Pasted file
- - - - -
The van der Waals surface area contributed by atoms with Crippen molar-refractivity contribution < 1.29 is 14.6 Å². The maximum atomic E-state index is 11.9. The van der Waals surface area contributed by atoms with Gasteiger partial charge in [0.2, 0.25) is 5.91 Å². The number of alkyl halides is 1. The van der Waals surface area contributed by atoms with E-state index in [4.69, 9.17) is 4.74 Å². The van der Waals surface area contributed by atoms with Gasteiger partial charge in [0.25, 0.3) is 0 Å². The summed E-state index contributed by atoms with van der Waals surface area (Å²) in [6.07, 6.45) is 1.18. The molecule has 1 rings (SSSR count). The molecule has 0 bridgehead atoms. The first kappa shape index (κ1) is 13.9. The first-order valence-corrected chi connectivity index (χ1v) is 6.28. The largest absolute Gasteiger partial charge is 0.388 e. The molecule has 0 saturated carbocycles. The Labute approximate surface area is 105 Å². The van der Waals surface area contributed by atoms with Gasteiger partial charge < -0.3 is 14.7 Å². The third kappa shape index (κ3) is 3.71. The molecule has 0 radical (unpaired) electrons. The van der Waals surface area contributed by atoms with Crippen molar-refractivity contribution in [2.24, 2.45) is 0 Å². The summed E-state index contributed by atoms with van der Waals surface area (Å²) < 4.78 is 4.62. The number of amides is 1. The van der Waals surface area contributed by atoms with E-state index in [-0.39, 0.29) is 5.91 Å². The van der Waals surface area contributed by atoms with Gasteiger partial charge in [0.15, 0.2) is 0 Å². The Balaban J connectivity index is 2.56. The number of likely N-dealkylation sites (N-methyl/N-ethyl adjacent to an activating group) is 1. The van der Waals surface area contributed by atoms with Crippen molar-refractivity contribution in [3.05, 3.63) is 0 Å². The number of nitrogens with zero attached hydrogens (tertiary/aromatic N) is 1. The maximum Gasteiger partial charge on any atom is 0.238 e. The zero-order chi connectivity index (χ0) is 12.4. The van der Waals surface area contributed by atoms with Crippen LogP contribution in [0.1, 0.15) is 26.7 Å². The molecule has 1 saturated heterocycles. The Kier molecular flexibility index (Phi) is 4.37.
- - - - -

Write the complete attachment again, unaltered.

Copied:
The van der Waals surface area contributed by atoms with Crippen molar-refractivity contribution < 1.29 is 14.6 Å². The maximum atomic E-state index is 11.9. The van der Waals surface area contributed by atoms with Gasteiger partial charge in [0.2, 0.25) is 5.91 Å². The number of alkyl halides is 1. The van der Waals surface area contributed by atoms with E-state index in [4.69, 9.17) is 4.74 Å². The van der Waals surface area contributed by atoms with Gasteiger partial charge in [0.25, 0.3) is 0 Å². The summed E-state index contributed by atoms with van der Waals surface area (Å²) in [6.07, 6.45) is 1.18. The molecule has 1 rings (SSSR count). The molecule has 0 bridgehead atoms. The first kappa shape index (κ1) is 13.9. The first-order valence-corrected chi connectivity index (χ1v) is 6.28. The largest absolute Gasteiger partial charge is 0.388 e. The molecule has 0 saturated carbocycles. The Labute approximate surface area is 105 Å². The van der Waals surface area contributed by atoms with Gasteiger partial charge < -0.3 is 14.7 Å². The third kappa shape index (κ3) is 3.71. The molecule has 0 radical (unpaired) electrons. The van der Waals surface area contributed by atoms with Crippen molar-refractivity contribution in [2.24, 2.45) is 0 Å². The summed E-state index contributed by atoms with van der Waals surface area (Å²) < 4.78 is 4.62. The number of amides is 1. The van der Waals surface area contributed by atoms with E-state index in [-0.39, 0.29) is 5.91 Å². The van der Waals surface area contributed by atoms with Gasteiger partial charge in [0.15, 0.2) is 0 Å². The Balaban J connectivity index is 2.56. The number of likely N-dealkylation sites (N-methyl/N-ethyl adjacent to an activating group) is 1. The van der Waals surface area contributed by atoms with Crippen molar-refractivity contribution in [3.05, 3.63) is 0 Å². The number of nitrogens with zero attached hydrogens (tertiary/aromatic N) is 1. The maximum Gasteiger partial charge on any atom is 0.238 e. The zero-order chi connectivity index (χ0) is 12.4. The van der Waals surface area contributed by atoms with Crippen LogP contribution in [0.1, 0.15) is 26.7 Å². The molecule has 1 saturated heterocycles. The Kier molecular flexibility index (Phi) is 4.37.